Calculation of heights

Hi All

The question I have is how to load a hash where the key is not numeric
or does not follow a cycle. I’m doing an exercise where I have to go
asking people’s names and their corresponding heights, these the income
each in a different array, and then deposit them into a hash and get
over 2 meters, 1.60 meters minors, etc. The problem is how to charge the
hash data arrays. Here is the code:

##############################################################

heights=Hash.new
a=[]
b=[]
r=0
i=0

puts “calculation of heights”
while r!=2
puts "enter name: "
a[i]=gets.chomp.to_s
puts "enter height: "
b[i]=gets.chomp.to_f
i=i+1
puts "want to perform other income: 1-> yes, 2-> no: "
r=gets.chomp.to_i
puts “”
end

for i in 1…a.length
for j in 1…b…length
alturas[i]=a[i]
alturas[j]=b[i]
end
end

######################################################################

is not applicable in Ruby using for loops, but not the only language I
use then I get a little tricky to get used.

not if you understand the problem.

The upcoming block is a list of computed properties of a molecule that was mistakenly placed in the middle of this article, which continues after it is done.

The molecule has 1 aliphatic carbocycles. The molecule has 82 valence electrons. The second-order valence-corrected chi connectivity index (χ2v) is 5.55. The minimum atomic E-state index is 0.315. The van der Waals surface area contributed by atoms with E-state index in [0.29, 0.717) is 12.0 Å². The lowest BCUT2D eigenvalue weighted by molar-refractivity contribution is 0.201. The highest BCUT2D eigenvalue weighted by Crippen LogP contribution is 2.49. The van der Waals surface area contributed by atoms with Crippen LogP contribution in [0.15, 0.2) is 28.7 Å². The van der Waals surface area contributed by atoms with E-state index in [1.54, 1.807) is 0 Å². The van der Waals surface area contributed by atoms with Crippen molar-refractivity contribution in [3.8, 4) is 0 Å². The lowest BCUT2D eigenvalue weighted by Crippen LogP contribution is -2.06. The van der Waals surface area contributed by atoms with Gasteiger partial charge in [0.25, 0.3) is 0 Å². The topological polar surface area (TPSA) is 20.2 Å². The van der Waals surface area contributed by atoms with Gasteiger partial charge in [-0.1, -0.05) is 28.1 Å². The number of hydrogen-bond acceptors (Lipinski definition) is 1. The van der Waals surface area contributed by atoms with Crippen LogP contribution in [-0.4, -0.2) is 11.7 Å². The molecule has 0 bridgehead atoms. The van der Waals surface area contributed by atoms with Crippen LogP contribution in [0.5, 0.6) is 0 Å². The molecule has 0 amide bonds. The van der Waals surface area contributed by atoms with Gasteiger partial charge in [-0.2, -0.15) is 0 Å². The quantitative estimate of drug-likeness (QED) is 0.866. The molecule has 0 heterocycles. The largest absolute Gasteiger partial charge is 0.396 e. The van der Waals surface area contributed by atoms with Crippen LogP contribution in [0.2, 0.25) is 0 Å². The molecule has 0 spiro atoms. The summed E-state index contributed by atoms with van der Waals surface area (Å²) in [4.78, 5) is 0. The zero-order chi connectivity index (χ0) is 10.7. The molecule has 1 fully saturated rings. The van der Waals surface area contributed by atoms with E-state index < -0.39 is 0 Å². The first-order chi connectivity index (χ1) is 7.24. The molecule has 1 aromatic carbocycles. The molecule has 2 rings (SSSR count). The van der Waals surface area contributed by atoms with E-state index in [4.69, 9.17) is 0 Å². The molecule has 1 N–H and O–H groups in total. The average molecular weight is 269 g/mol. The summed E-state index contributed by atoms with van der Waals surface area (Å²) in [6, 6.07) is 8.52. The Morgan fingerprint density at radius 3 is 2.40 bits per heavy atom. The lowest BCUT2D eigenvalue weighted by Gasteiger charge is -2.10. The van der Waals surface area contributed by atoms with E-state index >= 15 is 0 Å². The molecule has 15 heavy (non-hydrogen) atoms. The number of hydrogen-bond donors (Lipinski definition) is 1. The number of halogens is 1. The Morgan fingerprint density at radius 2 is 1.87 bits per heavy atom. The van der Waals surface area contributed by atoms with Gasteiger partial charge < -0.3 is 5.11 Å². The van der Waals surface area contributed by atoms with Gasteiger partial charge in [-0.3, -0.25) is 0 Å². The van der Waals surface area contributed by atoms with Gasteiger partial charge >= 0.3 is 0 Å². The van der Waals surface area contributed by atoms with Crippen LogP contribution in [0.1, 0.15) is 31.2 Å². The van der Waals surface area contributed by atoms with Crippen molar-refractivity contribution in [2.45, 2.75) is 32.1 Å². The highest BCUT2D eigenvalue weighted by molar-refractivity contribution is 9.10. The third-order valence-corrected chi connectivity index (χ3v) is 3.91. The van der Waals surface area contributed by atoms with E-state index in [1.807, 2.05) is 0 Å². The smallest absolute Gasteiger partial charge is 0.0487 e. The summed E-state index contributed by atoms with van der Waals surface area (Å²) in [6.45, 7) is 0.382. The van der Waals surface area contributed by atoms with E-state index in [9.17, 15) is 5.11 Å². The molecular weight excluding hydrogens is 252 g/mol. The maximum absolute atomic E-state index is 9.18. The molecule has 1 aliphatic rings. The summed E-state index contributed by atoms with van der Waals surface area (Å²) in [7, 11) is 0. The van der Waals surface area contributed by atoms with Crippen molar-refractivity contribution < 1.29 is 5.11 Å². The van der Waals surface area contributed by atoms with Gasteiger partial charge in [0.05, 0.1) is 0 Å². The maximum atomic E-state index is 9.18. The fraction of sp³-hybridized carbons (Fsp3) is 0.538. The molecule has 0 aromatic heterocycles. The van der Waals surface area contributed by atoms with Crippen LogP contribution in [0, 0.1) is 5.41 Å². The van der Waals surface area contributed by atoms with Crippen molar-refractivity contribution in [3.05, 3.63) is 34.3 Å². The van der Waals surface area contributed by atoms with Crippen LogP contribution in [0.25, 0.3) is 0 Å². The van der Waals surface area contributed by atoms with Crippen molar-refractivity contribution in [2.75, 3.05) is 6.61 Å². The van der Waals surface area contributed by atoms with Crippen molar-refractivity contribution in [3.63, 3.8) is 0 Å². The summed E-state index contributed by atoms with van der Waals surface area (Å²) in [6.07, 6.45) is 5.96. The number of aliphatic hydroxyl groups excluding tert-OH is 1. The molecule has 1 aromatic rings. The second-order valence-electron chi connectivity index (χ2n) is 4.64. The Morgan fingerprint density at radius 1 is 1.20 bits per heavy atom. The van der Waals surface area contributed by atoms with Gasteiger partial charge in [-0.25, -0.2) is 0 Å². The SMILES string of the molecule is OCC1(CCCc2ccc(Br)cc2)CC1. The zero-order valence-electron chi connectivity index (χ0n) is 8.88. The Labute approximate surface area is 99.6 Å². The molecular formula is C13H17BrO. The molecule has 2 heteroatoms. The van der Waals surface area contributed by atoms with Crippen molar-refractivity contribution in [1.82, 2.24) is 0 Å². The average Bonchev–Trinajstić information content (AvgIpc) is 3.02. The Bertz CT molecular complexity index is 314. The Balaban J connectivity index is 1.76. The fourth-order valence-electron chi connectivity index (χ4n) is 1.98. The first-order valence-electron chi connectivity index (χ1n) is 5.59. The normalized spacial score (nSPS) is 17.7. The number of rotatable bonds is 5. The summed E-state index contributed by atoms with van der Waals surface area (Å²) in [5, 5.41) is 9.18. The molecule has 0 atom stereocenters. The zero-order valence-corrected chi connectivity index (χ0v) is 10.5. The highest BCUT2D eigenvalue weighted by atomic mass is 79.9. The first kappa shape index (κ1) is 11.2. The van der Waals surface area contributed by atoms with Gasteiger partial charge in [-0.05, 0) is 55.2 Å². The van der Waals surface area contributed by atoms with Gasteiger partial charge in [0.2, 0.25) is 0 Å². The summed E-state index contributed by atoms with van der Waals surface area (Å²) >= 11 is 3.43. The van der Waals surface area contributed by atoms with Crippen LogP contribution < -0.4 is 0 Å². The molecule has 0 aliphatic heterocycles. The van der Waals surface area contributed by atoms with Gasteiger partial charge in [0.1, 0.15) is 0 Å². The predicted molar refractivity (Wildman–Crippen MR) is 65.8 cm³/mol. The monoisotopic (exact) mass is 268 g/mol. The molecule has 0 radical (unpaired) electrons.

Thanks.

Hi,

so the question in your other thread has been answered?

The problem in this case, again, is that you somehow don’t see the
obvious solution but instead do all kinds of complicated things with
nested loops and such.

Why do you need the intermediate arrays when you could simply store the
value in the hash? Also be careful with variable naming. There is no
“alturas”. Just stick with English.

So dump the arrays and loops and simply save the height directly in the
hash with the name as the key:

heights = {}

name = gets.chomp
height = gets.chomp
heights[name] = height

That’s it.

If you do want to use the arrays for whatever reason, you mustn’t use a
nested loop. This will give you each combination of a name and a height.
But what you actually want is the first element of each array, then the
second etc. In other words: You must iterate over the arrays parallely.
Like this, for example:

a.each_with_index do |name, i| # pass an index for each element

get height from other array using the index

height = b[i]
heights[name] = height
end

Am 04.10.2012 19:26, schrieb Joao S.: